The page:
Johannesburg - The Association of Mineworkers and Construction Union (Amcu) union said members were attacked at Sibanye's Beatrix gold mine, raising fears that an until now peaceful strike in the sector may turn violent.
Amcu said on Thursday that its members were beaten up, allegedly by striking members of the National Union of Mineworkers (NUM).
"They attacked our members. They were badly assaulted and admitted to hospital," Amcu president Joseph Mathunjwa told Reuters.Amcu secretary Jeff Mphahlele said that its members have been taken to hospital.
He said the attacks were on company premises, with some miners attacked in the shower after surfacing from underground.
"We expect our members to report for duty without being intimidated," he said. "Our members are not on a strike. We are still negotiating."
The NUM called a strike on the gold mines after its wage talks with producers deadlocked.
The union is demanding R7 000 a month for surface workers and R8 000 a month for underground workers.
NUM spokesperson Lesiba Seshoka said it would take disciplinary action against any of its members found to have been involved in the attack.
"We have called the police in the area and there was no confirmation of the incident," he said.
He said the NUM was still consulting its members about the latest offer from the Chamber of Mines.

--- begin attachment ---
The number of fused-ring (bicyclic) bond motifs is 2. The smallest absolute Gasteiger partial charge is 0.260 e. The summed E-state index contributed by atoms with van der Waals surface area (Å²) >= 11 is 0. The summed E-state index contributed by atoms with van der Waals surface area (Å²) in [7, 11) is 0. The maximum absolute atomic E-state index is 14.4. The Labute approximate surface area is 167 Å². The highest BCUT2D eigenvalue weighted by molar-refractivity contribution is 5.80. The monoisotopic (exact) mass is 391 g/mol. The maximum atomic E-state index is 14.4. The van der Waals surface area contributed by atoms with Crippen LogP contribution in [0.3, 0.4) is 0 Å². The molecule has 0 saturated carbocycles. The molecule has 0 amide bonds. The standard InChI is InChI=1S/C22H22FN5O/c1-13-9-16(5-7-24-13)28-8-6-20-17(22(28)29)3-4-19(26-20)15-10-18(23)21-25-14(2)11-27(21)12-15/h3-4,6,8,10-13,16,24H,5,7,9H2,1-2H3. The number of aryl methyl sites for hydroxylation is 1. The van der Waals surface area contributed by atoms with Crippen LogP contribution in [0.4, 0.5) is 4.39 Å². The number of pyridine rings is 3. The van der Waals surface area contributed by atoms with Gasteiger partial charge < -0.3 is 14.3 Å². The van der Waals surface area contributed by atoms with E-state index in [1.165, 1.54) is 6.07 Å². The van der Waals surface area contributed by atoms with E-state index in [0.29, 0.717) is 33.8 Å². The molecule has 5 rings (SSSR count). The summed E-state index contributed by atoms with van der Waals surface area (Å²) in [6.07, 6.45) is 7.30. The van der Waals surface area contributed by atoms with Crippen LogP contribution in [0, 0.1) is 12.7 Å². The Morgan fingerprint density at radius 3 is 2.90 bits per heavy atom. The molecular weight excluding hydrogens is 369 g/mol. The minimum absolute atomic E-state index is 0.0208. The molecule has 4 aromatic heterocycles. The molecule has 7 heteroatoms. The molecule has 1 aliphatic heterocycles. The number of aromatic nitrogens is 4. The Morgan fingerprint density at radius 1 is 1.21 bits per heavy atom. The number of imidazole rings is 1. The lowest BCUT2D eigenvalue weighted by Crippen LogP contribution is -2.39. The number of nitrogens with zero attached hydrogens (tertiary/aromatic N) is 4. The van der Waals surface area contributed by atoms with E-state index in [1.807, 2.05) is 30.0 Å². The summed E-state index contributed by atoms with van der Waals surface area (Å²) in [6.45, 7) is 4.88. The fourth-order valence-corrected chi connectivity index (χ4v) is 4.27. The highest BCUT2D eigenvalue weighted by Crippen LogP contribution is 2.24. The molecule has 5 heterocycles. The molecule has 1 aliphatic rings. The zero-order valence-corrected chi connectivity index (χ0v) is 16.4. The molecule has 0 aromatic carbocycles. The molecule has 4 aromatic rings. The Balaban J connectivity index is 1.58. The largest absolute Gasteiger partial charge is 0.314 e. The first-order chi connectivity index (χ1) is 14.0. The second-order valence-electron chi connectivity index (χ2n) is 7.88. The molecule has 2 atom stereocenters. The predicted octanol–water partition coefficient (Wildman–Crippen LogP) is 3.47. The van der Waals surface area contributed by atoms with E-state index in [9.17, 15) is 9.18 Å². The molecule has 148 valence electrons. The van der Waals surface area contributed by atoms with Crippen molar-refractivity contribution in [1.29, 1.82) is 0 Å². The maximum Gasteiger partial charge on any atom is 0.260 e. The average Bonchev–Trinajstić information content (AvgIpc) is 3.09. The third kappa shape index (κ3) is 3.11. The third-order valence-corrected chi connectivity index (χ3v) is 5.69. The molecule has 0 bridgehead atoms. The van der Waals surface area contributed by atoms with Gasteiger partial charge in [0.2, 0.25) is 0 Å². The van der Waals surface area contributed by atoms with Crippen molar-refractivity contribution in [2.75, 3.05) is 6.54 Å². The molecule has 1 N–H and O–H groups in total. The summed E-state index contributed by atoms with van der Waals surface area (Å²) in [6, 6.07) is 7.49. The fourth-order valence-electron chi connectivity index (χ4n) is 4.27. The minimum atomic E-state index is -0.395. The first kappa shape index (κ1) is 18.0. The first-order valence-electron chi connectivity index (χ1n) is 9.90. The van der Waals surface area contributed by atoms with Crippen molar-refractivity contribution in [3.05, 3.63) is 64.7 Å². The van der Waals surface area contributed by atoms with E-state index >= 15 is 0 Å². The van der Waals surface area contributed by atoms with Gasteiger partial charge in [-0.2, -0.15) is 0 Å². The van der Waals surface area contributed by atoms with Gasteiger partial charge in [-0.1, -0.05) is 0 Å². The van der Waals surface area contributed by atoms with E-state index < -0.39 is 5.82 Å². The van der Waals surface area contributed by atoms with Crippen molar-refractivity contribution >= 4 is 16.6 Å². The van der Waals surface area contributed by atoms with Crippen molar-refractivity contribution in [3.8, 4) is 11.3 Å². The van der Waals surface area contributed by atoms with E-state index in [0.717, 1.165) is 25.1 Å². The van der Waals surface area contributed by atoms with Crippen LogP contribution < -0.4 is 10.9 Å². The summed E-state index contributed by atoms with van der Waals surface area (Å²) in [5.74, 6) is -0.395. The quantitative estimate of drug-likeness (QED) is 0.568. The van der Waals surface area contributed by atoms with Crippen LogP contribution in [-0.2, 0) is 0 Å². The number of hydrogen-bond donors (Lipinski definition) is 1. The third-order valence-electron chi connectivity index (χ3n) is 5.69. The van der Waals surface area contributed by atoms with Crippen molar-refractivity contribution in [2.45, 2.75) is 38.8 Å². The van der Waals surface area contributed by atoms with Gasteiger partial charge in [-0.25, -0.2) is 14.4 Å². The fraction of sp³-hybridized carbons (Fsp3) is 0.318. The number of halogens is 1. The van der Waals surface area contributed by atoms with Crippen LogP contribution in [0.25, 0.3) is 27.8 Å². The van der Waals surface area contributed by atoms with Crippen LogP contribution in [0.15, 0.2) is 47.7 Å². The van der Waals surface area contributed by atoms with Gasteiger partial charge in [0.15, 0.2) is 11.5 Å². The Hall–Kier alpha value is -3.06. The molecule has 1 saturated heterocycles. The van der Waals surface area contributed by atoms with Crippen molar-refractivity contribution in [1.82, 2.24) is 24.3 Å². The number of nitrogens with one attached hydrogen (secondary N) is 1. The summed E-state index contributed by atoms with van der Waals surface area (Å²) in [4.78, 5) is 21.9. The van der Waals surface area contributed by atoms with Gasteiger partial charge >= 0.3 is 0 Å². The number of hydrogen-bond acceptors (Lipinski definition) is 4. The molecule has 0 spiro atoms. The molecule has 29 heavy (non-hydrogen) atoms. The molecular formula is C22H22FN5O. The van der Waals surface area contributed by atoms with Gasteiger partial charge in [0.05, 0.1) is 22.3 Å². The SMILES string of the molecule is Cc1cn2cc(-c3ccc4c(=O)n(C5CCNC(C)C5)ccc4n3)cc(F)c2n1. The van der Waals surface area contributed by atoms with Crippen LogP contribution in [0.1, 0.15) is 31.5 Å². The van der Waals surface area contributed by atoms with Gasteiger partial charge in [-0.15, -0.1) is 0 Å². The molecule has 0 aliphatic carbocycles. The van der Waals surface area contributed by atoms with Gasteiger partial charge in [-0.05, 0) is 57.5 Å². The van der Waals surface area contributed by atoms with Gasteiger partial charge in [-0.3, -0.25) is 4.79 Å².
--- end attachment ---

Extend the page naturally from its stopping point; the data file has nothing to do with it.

"The strike committee have taken the revised offer to the workers and will be addressing them," he said.
"I'm unable to say if it is close or far to what we demanded. The strike committee meeting is underway to evaluate it and decide if we take it to the members or reject it outright."
Gold producers' spokesperson Charmane Russell said a revised offer had been made to the union, but would not say what the changes were.
"At this stage, I cannot say which aspects of the offer were revised..., but discussions are at a delicate stage," she said.
Seshoka said the revision was indicative that talks between the union and employers were taking place in good faith.
"The sentiment surrounding the strike has been effectively moderated by deals with smaller producers," said David Davis, mining investment analyst at SBG Securities in Johannesburg.
"It means that the NUM is more amenable and the likelihood of a prolonged strike is no longer there."